It's easier popping out after chilling. If you are making popped cloves ahead, chill overnight then pop them out and into the freezer till a few hours thaw time before service.

Made tahini today too- I didn't have it on the shelf, but I did have sesame seed and olive oil, which is pretty much what tahini is.
1 cup sesame seeds
1/8-1/4 cup olive oil.

Since I had the oven at 300 for roasted veggies, I toasted the sesame seed at the same time. Took about 15 minutes with shaking the pan every 3-5 minutes. Most recipes call for a 350-400 degree oven, but I was happier to slow toast my seeds- more control over toasted to overtoasted state.
Let the seeds cool.
Pulse the cooled seeds in your processor before adding oil.
Start out with adding 1/8 cup oil and process. Since I use a mini processor, this is about a half dozen times of running for a minute, using a spatula to spread it to the bottom again, and repeat.
Add in the rest of your oil about a tablespoon at a time with several processings between till you reach a rather runny peanut butter consistency- you should not see any individual seeds at this time.
After you hit this point, process for another couple minutes just to ensure smoothness.
Keep in the fridge in a tightly covered container or jar- I used a recycled jelly jar.

Tomorrow and Thurs will be breadmaking and more spread and dip making. I'm going to make most of my doughs tomorrow and retard them overnight in the fridge.

On a gardening note.. It's late summer/early fall and I planted in fall crops recently- spinach, beets, radishes, and peas. And NOW we have to have a heat wave??? I shouldn't complain- I know I will bitch and groan over winter cold. It will break with rain tomorrow.

And as a heh while the veggies were roasting, I cleaned my headlights and windshield while waiting for cooking to be done.
I didn't have any plain white paste toothpaste in the house, but I did have some metal polish in the house. I scrubbed and rinsed the headlights first, then went on to 4 polishing coats of metal polish on the lights. They aren't perfect new, but a darn sight better than they were before with their totally clouded over state. Why plain white toothpaste? Because gel and whitening agents can cause extra problems on the plastic instead of helping.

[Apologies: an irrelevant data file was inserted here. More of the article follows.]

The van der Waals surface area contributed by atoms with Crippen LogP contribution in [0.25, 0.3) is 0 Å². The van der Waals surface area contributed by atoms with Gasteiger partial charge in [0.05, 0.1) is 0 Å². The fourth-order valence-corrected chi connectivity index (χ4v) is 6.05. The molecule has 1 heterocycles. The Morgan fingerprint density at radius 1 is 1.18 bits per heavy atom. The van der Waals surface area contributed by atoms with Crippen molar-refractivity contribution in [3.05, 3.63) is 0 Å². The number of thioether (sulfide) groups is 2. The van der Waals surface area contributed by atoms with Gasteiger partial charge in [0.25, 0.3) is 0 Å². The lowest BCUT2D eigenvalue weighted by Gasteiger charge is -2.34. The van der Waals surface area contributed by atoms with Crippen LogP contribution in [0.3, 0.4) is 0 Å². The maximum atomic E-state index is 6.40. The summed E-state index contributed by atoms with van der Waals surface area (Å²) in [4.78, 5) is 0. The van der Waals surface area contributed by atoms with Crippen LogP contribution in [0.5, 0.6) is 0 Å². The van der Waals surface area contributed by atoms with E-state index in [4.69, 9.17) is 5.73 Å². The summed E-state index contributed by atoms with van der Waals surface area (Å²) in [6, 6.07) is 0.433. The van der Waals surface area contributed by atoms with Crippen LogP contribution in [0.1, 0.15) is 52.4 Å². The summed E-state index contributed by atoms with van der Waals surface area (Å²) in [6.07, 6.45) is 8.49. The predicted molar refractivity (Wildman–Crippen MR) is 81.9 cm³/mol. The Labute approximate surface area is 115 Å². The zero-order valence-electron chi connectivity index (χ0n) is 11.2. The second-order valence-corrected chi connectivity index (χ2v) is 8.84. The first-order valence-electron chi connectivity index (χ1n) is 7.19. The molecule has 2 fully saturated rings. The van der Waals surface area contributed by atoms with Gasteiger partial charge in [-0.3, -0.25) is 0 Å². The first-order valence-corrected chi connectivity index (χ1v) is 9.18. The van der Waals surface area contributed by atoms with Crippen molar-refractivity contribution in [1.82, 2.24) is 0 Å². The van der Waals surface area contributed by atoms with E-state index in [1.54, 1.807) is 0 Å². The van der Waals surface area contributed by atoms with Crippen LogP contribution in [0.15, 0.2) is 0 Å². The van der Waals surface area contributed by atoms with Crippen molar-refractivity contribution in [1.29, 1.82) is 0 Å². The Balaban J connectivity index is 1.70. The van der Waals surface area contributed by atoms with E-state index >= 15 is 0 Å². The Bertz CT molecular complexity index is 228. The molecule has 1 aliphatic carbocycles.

ALWAYS do car cleaning in the shade.
I spent my time between drying/hazing coats and polishing pulling up weeds from the FOH garden. I can actually see my headlights now instead of a general fog.
I used recycled newspaper to clean the inside of the windshield.

Hump day :)
It was a bread prep today. I now have Parkerhouse roll, wheat roll, and fococcia doughs retarding in the fridge to bake up tomorrow. I'm a little leery about the fococcia since my recipe calls for hi gluten and bread flour, and I was only able to find bread flour and no vital gluten or hi gluten in the stores :( Baked up the pita bread today too- it's my first time trying that so I hope it's good, lol.

Parkerhouse rolls:
1 1/4 c whole milk
2 T sugar
2 1/4 t yeast
1 egg
20-21 1/4 oz AP flour
1 1/2 t salt
4 oz butter, room temp

Heat the milk and sugar together till lukewarm- do not go over 110, or let it cool if you do. Whisk in the egg and yeast and set aside.
Combine 4 cups of the flour and salt in mixing bowl and use the paddle on lowest speed to combine.
While mixer is running, add liquid in steady stream and mix till flour is moistened. Slowly begin to add softened butter. Increase speed to medium and beat dough for 2 minutes.
Change to dough hook and knead dough at medium speed till smooth but still sticky, about 6 minutes. Add flour in 1 T increments if needed.
Scrape onto floured bench and lightly knead for a minute.
do the 12 step proof process
make 1 1/2 oz rolls and brush with melted butter and bake at 375 for approximately 20 minutes or till golden.  

Wheat rolls
10 oz warm water- do not let it go over 110
3/4 oz yeast
8 oz bread flour
8 oz wheat flour
2 oz sugar
2 oz butter, soft
2 oz honey
1 egg
1/2 oz salt

Mix water, sugar, honey. Whisk in egg and yeast and set aside
Combine flours and salt in mixer with paddle and stir on slow to combine dry ingredients.
While mixer is running, add liquid in steady stream and mix till flour is moistened. Slowly begin to add softened butter. Increase speed to medium and beat dough for 2 minutes.
Change to dough hook and knead dough at medium speed till smooth but still sticky, about 6 minutes. Add flour in 1 T increments if needed.
Scrape onto floured bench and lightly knead for a minute.
do the 12 step proof process